I wanted his life. I don’t think I’m alone in that. He went places you and I will never go. He ate things you and I will never eat. He met people you and I will never meet. He lived. Anthony Bourdain lived so much that the idea of him dying seems completely preposterous.
And yet here we are. Pick any superlative you want for him. He was, of course, an excellent chef. If you haven’t made his scrambled eggs, do yourself a favor and correct that. He was a wonderful writer and enormously popular public speaker. He presided over what was, in my mind, the best travel show in TV history (No Reservations and Parts Unknown shared a production company, a host, and a logline, so by all means consider them one and the same).
But his greatest accomplishment, of course, was his life itself. I mean, honestly, WHAT A GODDAMN LIFE, MAN! He lived a scant 61 years, but my god, were those years densely packed. Watching him trot around the globe week to week engendered only the warmest of envies. And, in death, Bourdain takes with him a collection of memories and experiences so immeasurable, and so vast, that they dwarf any book or TV episode he leaves behind.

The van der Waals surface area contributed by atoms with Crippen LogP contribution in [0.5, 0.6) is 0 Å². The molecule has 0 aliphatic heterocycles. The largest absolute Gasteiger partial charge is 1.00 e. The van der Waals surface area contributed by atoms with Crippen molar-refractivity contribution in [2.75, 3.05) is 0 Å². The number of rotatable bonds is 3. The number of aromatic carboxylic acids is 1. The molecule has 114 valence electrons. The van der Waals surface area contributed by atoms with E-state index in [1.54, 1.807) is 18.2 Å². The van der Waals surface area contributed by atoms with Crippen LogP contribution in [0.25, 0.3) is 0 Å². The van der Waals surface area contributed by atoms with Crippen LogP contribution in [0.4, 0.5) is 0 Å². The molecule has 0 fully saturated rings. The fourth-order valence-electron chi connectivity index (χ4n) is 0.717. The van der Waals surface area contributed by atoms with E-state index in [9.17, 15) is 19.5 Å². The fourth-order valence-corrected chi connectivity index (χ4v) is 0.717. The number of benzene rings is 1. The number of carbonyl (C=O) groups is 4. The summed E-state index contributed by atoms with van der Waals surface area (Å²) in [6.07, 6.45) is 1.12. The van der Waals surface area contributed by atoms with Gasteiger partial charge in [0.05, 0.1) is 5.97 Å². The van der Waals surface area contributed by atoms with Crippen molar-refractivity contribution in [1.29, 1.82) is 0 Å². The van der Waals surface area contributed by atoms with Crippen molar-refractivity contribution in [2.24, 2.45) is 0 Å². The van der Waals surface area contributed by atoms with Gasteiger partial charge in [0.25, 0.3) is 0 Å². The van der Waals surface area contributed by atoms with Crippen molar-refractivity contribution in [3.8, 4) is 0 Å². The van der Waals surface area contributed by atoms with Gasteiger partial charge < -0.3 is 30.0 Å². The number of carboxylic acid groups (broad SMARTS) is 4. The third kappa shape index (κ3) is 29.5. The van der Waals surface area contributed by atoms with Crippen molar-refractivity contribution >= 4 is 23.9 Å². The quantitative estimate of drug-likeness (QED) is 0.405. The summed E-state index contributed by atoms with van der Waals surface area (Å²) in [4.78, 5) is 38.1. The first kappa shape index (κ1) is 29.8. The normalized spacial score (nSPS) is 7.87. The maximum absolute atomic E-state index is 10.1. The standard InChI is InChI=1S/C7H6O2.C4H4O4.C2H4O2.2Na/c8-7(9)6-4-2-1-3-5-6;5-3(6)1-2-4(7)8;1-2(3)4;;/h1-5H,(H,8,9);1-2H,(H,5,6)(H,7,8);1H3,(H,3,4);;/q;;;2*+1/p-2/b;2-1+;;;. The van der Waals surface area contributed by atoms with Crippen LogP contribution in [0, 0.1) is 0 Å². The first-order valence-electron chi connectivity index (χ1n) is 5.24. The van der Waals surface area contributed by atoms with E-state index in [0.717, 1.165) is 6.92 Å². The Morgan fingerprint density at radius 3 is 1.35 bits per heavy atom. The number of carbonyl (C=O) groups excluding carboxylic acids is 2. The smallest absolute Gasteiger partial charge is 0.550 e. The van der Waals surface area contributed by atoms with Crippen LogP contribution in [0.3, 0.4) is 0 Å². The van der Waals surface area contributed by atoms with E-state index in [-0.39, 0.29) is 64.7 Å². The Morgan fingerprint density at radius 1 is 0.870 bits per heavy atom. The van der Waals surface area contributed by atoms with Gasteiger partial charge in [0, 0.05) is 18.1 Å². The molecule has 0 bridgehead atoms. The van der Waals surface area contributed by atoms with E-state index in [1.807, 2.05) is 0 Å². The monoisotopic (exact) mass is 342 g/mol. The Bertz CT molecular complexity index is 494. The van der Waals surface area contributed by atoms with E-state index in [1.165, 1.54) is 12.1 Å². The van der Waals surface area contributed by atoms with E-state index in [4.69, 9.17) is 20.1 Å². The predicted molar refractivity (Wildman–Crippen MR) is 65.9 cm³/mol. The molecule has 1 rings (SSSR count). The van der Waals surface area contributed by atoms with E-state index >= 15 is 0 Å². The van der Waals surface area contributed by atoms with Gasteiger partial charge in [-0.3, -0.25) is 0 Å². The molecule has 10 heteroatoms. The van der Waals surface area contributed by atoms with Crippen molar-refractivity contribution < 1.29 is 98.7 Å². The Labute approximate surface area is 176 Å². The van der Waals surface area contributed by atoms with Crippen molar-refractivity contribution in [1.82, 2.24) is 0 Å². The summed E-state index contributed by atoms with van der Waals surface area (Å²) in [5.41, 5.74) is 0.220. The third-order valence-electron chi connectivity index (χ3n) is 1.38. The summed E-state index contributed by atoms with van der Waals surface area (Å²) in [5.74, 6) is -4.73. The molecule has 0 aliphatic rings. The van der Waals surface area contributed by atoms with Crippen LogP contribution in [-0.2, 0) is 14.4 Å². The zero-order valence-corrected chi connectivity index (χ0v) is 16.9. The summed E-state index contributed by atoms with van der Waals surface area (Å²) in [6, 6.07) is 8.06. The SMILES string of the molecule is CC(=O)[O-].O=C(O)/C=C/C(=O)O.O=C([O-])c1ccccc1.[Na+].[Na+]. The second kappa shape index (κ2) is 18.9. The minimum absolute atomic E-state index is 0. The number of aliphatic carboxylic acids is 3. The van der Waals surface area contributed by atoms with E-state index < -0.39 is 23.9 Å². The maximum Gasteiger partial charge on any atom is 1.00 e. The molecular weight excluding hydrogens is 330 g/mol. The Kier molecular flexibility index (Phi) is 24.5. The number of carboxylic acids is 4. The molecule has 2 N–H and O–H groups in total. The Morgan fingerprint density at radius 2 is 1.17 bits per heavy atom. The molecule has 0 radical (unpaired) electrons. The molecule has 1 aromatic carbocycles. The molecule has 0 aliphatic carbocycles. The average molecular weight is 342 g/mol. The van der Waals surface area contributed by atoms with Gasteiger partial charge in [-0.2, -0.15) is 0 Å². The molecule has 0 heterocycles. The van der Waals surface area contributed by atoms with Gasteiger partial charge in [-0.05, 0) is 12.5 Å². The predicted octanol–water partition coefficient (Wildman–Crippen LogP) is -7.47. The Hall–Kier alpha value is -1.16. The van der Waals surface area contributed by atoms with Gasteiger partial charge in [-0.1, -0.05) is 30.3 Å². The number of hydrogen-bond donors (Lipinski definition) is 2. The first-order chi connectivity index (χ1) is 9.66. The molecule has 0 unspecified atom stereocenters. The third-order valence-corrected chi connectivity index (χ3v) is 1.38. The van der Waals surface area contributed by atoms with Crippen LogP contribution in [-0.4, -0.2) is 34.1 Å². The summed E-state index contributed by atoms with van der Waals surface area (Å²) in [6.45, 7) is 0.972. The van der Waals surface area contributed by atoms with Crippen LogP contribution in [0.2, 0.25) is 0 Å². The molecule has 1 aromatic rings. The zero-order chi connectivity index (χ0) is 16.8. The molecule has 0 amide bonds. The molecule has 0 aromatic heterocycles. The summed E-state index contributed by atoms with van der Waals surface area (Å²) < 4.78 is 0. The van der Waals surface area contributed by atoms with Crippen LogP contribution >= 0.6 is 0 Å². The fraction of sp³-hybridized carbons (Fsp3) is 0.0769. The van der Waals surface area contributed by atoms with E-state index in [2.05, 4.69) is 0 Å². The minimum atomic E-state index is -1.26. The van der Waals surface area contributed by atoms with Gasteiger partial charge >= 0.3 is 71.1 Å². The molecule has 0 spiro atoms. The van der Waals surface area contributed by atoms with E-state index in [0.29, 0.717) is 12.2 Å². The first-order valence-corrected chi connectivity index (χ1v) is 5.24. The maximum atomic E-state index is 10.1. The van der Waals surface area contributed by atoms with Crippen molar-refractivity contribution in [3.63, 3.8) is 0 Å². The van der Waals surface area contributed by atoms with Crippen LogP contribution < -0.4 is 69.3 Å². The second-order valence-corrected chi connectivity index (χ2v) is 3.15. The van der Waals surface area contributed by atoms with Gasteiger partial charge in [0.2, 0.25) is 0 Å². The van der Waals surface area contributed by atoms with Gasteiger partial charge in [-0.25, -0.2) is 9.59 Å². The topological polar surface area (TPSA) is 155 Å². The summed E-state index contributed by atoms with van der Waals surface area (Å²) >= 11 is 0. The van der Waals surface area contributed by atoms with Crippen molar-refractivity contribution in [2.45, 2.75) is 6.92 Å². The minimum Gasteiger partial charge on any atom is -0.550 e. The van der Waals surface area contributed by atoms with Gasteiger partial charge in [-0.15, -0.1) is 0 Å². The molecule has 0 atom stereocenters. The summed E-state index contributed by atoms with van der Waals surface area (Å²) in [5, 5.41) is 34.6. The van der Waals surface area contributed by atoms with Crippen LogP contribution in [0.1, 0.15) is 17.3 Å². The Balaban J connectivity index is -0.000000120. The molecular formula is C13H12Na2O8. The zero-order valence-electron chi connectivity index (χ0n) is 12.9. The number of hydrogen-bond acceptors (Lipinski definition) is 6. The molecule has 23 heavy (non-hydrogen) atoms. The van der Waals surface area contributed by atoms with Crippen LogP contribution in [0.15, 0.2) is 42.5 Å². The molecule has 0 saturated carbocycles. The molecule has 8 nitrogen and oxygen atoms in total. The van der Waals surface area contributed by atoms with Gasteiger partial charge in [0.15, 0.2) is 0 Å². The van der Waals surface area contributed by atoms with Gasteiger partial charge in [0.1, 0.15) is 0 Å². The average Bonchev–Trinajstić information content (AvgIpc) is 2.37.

It is that life, more than his work, that millions of people (myself included) seek to emulate: a life that is hungry, thirsty, curious, honest, compassionate, rowdy, horny, all of it. That life has almost certainly inspired the very hipsters that Bourdain himself openly derided, but that’s a pretty minor complaint when you think about it. He was a man of true pleasure—pleasure in food, pleasure in sex, pleasure in friendship, pleasure in love—and wanting that for yourself is a welcome sin.
I cannot know what drove Bourdain to allegedly take his own life. He was a recovering addict. He suffered from bouts of depression. He was heir in spirit to another author, Hunter S. Thompson, who also died by suicide. He spent what was almost certainly an unhealthy amount of time out on the road, alone. But I think I’m gonna go ahead and leave those demons be, because no matter how or why Bourdain died, he embodied, at least on television, the way a person ought to live, a life where fame and avarice take a backseat to the feeding of your very soul.
And I don’t think it’s an overstatement to say the world would be a better place, and can very much be a better place, if everyone followed his lead and took true joy in seeking out and understanding the unknown. That is the greatest and most wondrous indulgence of all. Raise a glass. Cook a pig. Hug a friend. We cannot have Anthony Bourdain’s life, but thanks to him I know damn well that all of us can still have fantastic lives of our own, and that’s no small thing.
This content was originally published here.